Ronnie Wood: Rolling with the punches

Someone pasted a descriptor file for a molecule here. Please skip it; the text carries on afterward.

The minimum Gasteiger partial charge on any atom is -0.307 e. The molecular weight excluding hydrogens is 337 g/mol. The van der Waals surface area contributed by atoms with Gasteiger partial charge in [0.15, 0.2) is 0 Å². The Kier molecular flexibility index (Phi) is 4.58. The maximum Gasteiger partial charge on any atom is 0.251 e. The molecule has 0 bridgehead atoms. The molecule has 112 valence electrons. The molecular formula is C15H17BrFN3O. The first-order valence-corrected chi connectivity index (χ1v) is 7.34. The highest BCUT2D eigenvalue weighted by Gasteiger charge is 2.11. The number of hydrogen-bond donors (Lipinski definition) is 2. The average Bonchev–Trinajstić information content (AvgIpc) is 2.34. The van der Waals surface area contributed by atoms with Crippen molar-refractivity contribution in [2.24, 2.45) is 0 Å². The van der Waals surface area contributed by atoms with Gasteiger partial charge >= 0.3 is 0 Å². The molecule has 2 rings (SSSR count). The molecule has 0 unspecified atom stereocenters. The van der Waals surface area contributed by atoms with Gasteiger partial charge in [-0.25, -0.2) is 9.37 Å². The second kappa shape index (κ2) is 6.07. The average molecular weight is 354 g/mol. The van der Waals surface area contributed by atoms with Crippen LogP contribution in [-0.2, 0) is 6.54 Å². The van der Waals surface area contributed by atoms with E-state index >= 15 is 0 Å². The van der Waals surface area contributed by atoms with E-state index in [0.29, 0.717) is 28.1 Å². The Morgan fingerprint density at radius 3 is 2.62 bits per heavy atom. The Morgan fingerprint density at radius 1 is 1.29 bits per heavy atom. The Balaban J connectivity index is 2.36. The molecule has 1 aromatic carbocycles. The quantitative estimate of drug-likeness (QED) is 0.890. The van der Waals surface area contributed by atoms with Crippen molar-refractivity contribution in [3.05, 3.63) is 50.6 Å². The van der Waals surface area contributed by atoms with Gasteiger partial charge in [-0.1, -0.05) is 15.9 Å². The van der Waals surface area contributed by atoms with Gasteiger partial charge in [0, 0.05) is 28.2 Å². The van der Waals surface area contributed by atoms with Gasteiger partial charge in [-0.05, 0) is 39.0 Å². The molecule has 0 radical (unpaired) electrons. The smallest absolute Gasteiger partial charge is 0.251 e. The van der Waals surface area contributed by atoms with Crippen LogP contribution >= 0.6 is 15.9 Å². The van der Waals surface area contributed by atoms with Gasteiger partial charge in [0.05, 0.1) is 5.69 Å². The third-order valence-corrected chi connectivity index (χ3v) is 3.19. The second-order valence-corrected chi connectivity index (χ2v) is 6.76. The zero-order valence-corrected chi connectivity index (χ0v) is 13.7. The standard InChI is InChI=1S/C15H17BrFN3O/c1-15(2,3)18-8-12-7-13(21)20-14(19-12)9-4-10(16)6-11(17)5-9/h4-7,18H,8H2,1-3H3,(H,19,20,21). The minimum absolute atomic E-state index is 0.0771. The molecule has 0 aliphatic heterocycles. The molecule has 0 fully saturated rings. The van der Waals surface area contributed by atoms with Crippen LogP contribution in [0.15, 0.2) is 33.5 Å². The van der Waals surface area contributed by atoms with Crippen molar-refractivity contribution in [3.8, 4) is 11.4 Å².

<p>A recurring theme in Ronnie, Ronnie Wood&#39;s autobiography (Macmillan, October) is that he keeps getting mistaken for his fellow Rolling Stone, guitarist Keith Richards. Blues legend Muddy Waters made this error, as did Chuck Berry. Fans, Wood notes wryly, keep doing it to this day.</p><p>At Gatwick on the way to Budapest to interview Wood on tour, my digital camera and voice recorder catch the eye of security. While the guards look it over, I explain&mdash;a trifle smugly&mdash;that I am flying out to interview Ronnie Wood of the Rolling Stones. The guard smiles and says: &quot;Oh, I like him. He&#39;s in that &#39;Pirates of the Caribbean&#39;, isn&#39;t he? Plays Johnny Depp&#39;s dad.&quot; Keith Richards plays Johnny Depp&#39;s dad.</p><p>Budapest is convection oven-hot, 41&#730;C. The Stones are staying in the art-nouveau splendour of the Four Seasons Gresham Palace, overlooking the Danube and the Buda hills. Despite the heat, a crowd of about a hundred has gathered behind a security barrier to catch a glimpse of the band. </p><p>I am just hoping to catch a glimpse of Ronnie. Negotiations for exactly how much time I am to get with Wood have been going back and forth between Donna Worling, from Wood&#39;s management team, and Jacqui Graham, Macmillan&#39;s publicity director and my guide for Budapest. </p><p>First, there is the small matter that Wood is not meant to be doing any non-Stones media while on tour, so everything must be on the QT. Then there is Keith. Richards is shopping his own autobiography (eventually going to Weidenfeld and Little, Brown USA for a reported $7.5m) and is apparently a bit out of joint that Wood has pipped him to the post. Wood might have reason to worry about Richards. Though the best of friends, Wood writes in Ronnie about a -couple of run-ins at the height of their drug- taking days: they held cocked guns, Mexican stand-off style, to each -other&#39;s heads; Richards once had a knife at Wood&#39;s throat.</p><p>Worling lays out the ground rules. Perhaps 10 to 15 minutes with Ronnie. No voice recorder. No pictures except &quot;meet-and-greet&quot; type photos. Worling says: &quot;We&#39;ll just see how it goes&quot;.<br />We are ferried to Ferenc Puskas stadium, the site of the Stones&#39; gig. The band travels like an army, with about 900 people all told, including security and roadies, and a mini-city of tents that makes up the backstage area. </p><p>Although it is surreal to be backstage with the Stones, there is an unexpected normality to it. Kids run around. People go about their business in a professional manner. When we meet Ronnie&#39;s wife, Jo (also a Macmillan author&mdash;the paperback of her organic lifestyle-cum-cookery book, N<em>aturally Gorgeous</em>, is due in January), she is ironing.</p><p>We sit in the FOB (Friends of the Band) tent. There is an almost never-ending supply of food and drink. Perhaps reflecting the times, and the ages of the band members, there are organic vegetable stews, salads, juice. Worling pops back now and then to give me updates. Wood is meeting the prime minister of Hungary and the mayor of Budapest.</p><p>I pop out to the sub-Glastonbury-level Portaloos. Coming out, I bump into Keith Richards. He looks a trifle sozzled and blows an air kiss at me before moving on. </p><p>Graham and I are finally ushered into Wood&#39;s dressing-room. Incense burns, a little brass Buddha is on a desk. And then Ronnie comes in, a mop-topped bundle of frenetic energy. His face is famously craggy, but at 60 he looks fitter than most 40-year-olds. He is friendly, excitedly launching into talking about the book. </p><p>&quot;Yeah, yeah, have you read it? What do you think? But I&#39;m changing it, tweaking it here and there. Trying to make it sound more like me.&quot;</p><p>He says the first ghost writer did not capture his voice, but before he can go on, he is pulled away. There are more meet-and-greets. He is sent away to make-up. </p><p>Charlie Watts pops his head in the dressing-room. &quot;Where&#39;s Ronnie, then?&quot; he asks. Told he is in make-up, Watts rolls his eyes. &quot;Getting himself beautiful, eh? That&#39;ll take ages.&quot;</p><p>Then it is time for the gig. I watch from the mixing desk as the band rips through some of their classics for an appreciative crowd. On the ride back to the hotel, the talk is of the band&#39;s stamina, sexagenarians prancing about on stage in withering heat. At the hotel, Wood is whisked upstairs and Jacqui Graham and I are left to drink some nice Hungarian white on the Stones&#39; tab. <br /><br /><strong>A call from Ronnie</strong></p><p>Wood&#39;s book follows the typical rock bio arc: starting out with nothing, followed by fame, money, sex, then the drugs and bankruptcy, until redemption in rehab. But it is also fun, gossipy, with Stones war stories and an insight into almost everyone in the &#39;60s music scene. There are touching moments, too. When Jo first met Wood, she thought he was full of himself. A model at the time, she told him she worked at the biscuit counter at Woolworth&#39;s on Oxford Street. He spent the whole of the next day at Woolworth&#39;s waiting for her to turn up for work.</p><p>A few days later, I get a call. &quot;It&#39;s Ronnie,&quot; a jovial voice booms. Worling has arranged a follow-up &quot;phoner&quot; with Wood. I ask about the cloak-and-dagger interview stuff and Wood says the problems with Richards have blown over. &quot;It&#39;s OK now,&quot; he insists. &quot;I mean, we talked about it. He&#39;s doing a book, I&#39;m doing a book. And that&#39;s that. We&#39;ve just kind of agreed to keep it at arm&#39;s length from each other.&quot;</p><p>He says one of the reasons for writing the book was for therapy, to deal with his on-going addiction problems. &quot;Yeah, all those stories are in there. The drugs and the booze and that. But I don&#39;t want this to be just a rehab book. I wanted it to be fun and full of life.&quot;</p><p>The fact that the critics who read Ronnie will only write about his Stones days does seem to chafe. &quot;It does irritate me a bit. Maybe that&#39;s what&#39;s good about this book. It shows what I&#39;ve done with the Birds, the Jeff Beck Group, the Small Faces. And I talk about my art and the book&#39;ll have some of my drawings in between chapters.</p><p>&quot;But, you know, it doesn&#39;t really matter, does it? The tabloids are going to focus on what they want and will make it up anyway.&quot; </p><p>He will not say what he has left out, but admits it is plenty. &quot;When we finished the first draft I thought, &#39;Fuckin&#39; hell, mate, you&#39;re going to get sued a million times over.&#39; But I think people will enjoy the book. When they read it they&#39;ll say, &#39;Well, Ronnie, you fucker, you&#39;ve led a rich life.&#39;&quot;</p>